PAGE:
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Former Lord Resistance Army Child Soldiers Surrender In Central African Republic

Abducted boys are usually turned into soldiers for the LRA while the girls are turned into sex slaves, taking them through years of trauma.

An unspecified number of Lord Resistance Army (LRA) child soldiers who were based in Obo, capital of Haut-Mbomou in the Central African Republic, have surrendered to the country’s authorities.

The child soldiers, some of whom were forcefully conscripted into the LRA while some were children of women hostages of the rebels who forcefully got the women pregnant, laid down their arms recently and surrendered to the Central African Republic military authorities.

“I have just escaped from the LRA. I escaped because the Tongo Tongo (LRA) were always beating me. I have spent three years with them and I met and saw Joseph Kony (leader of the LRA),” one of the former child soldiers said.

“Joseph Kony has been leader of the LRA since 1988 and he continues to give orders. I was trained in the manipulation of arms and they gave me weapons,” revealed Michel Mbolifouko, one of the LRA child soldiers who just surrendered.

According to Mbolifouko, Joseph Kony, the LRA leader, is still alive and is in Darfour in western Sudan.

Another child soldier, Justin Aristide Niko, called on his former companions not to be afraid to lay down their arms.

Niko said there are potentials for him and others to become farmers after laying their weapons, urging them to stop killing innocent people. 

“Within the LRA, when we arrived at a village, it was to take everything by force but don’t forget that we also cultivate potatoes, sesame and groundnuts,” Niko said. 

“What I am saying now is that if my former colleagues lay down their arms and come here, they can also become farmers. The LRA fighters should leave the bushes. Joseph Kony, the leader, should also lay down his arms. All those listening to me should stop the killings and also lay down their arms and abandon the bushes.”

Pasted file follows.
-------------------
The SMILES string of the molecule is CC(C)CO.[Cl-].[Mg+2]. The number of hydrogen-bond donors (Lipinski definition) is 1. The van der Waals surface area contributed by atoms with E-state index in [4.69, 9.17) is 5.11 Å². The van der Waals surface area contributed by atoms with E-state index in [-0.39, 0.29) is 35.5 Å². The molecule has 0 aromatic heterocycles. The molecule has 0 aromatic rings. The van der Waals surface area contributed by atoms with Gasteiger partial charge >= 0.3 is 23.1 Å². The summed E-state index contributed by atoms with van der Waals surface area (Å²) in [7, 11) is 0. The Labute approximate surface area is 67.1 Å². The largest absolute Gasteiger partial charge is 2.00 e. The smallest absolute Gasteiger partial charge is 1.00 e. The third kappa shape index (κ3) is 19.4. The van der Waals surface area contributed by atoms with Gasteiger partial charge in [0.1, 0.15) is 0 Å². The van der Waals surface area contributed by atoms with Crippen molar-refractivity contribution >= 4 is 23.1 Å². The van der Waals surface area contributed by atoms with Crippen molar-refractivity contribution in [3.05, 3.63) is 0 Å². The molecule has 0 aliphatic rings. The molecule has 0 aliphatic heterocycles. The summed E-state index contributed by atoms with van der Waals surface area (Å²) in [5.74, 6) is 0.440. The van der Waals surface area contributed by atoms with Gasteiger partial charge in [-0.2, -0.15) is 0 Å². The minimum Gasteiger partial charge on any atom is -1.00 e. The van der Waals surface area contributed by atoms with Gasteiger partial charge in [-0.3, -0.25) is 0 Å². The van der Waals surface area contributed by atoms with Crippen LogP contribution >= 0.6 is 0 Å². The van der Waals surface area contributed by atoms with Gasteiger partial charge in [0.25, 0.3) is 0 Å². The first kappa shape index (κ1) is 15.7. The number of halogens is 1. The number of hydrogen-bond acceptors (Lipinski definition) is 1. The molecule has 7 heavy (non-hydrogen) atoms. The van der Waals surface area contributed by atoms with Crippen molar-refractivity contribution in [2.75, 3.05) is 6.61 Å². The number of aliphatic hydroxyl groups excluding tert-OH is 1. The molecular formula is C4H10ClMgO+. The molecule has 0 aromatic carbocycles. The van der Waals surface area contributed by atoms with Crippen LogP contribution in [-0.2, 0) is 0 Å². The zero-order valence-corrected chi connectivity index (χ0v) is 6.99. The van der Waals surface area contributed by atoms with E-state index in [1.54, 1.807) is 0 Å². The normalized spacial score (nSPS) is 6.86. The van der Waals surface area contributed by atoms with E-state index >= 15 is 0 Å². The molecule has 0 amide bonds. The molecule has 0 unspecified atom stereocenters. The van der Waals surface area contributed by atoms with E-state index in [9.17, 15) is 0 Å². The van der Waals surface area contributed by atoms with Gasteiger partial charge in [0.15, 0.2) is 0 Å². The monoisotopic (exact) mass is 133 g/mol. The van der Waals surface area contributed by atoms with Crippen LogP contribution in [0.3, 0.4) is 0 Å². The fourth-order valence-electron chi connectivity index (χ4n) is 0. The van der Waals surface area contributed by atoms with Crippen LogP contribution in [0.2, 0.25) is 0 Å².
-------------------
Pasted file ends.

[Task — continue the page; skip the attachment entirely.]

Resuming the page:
Many of the former child soldiers have regretted the things they did while with the LRA. This is the case with Aime Crepin Malianda. As an infant, he was a witness to an attack by the LRA on March 6, 2008 in Obo region. The attack was aimed at forcefully abducting children and drafting them into the LRA.

Malianda said he took part in fighting, looting and killings in Uganda, DR Congo, Sudan, and the Central African Republic until he recently decided to quit the marquis.

“I left after a clash when the Ugandan army was attacking us. I left because we left Garamba for a village in Congo where we were based. We looted the village and it was at that time that the Ugandan army started chasing us,” he said. 

“The following day they attacked us between 8 and 9 o’clock. It was at that time that I took the opportunity to escape.”

Though he had abandoned the LRA, his victims were still bent on taking revenge on him.

“I escaped until I arrived at the village of Naparka where the villagers wanted to kill me but one of them advised them against killing me. I explained to them that I was also a victim like them and that is how the father of one family took me on a motorcycle and eventually transferred me to a military base in Uganda,” Malianda revealed.

According to the United Nations, the LRA has killed more than 100,000 persons and abducted over 60,000 children during violence which extended through Sudan, the DR Congo, and the Central African Republic.

The abducted boys are usually turned into docile soldiers while the girls are turned into sex slaves by the LRA.


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Chief Bisong Etahoben

Chief Bisong Etahoben is a Cameroonian investigative journalist and traditional ruler. He writes for international media and has participated in several transnational investigations. Etahoben won the first-ever Cameroon Investigative Journalist Award in 1992. He serves as a member of a number of international investigative journalism professional bodies including the Forum for African Investigative Reporters (FAIR). He is HumAngle's Francophone and Central Africa editor.

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